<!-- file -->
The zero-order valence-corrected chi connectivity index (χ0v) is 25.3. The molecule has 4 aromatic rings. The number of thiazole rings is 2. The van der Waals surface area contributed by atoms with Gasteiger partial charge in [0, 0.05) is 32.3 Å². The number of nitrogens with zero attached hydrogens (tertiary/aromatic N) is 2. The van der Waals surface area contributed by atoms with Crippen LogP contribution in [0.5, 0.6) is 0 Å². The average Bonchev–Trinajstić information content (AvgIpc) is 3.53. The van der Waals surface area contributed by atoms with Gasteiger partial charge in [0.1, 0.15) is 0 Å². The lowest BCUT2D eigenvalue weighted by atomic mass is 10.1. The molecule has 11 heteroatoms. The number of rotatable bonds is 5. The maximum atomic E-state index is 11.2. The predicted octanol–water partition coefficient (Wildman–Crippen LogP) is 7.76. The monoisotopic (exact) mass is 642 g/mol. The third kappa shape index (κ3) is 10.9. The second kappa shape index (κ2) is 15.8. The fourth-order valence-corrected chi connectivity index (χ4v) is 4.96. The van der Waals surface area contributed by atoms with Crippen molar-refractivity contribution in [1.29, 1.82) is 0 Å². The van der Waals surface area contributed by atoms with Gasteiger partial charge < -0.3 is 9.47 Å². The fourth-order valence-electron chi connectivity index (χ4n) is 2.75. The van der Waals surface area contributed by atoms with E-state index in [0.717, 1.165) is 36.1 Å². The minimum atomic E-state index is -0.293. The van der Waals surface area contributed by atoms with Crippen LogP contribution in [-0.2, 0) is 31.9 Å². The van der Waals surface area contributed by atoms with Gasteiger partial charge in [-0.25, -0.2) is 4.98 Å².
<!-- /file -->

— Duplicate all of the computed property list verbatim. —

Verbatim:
The zero-order valence-corrected chi connectivity index (χ0v) is 25.3. The molecule has 4 aromatic rings. The number of thiazole rings is 2. The van der Waals surface area contributed by atoms with Gasteiger partial charge in [0, 0.05) is 32.3 Å². The number of nitrogens with zero attached hydrogens (tertiary/aromatic N) is 2. The van der Waals surface area contributed by atoms with Crippen LogP contribution in [0.5, 0.6) is 0 Å². The average Bonchev–Trinajstić information content (AvgIpc) is 3.53. The van der Waals surface area contributed by atoms with Gasteiger partial charge in [0.1, 0.15) is 0 Å². The lowest BCUT2D eigenvalue weighted by atomic mass is 10.1. The molecule has 11 heteroatoms. The number of rotatable bonds is 5. The maximum atomic E-state index is 11.2. The predicted octanol–water partition coefficient (Wildman–Crippen LogP) is 7.76. The monoisotopic (exact) mass is 642 g/mol. The third kappa shape index (κ3) is 10.9. The second kappa shape index (κ2) is 15.8. The fourth-order valence-corrected chi connectivity index (χ4v) is 4.96. The van der Waals surface area contributed by atoms with Crippen molar-refractivity contribution in [1.29, 1.82) is 0 Å². The van der Waals surface area contributed by atoms with Gasteiger partial charge < -0.3 is 9.47 Å². The fourth-order valence-electron chi connectivity index (χ4n) is 2.75. The van der Waals surface area contributed by atoms with E-state index in [0.717, 1.165) is 36.1 Å². The minimum atomic E-state index is -0.293. The van der Waals surface area contributed by atoms with Crippen LogP contribution in [-0.2, 0) is 31.9 Å². The van der Waals surface area contributed by atoms with Gasteiger partial charge in [-0.25, -0.2) is 4.98 Å².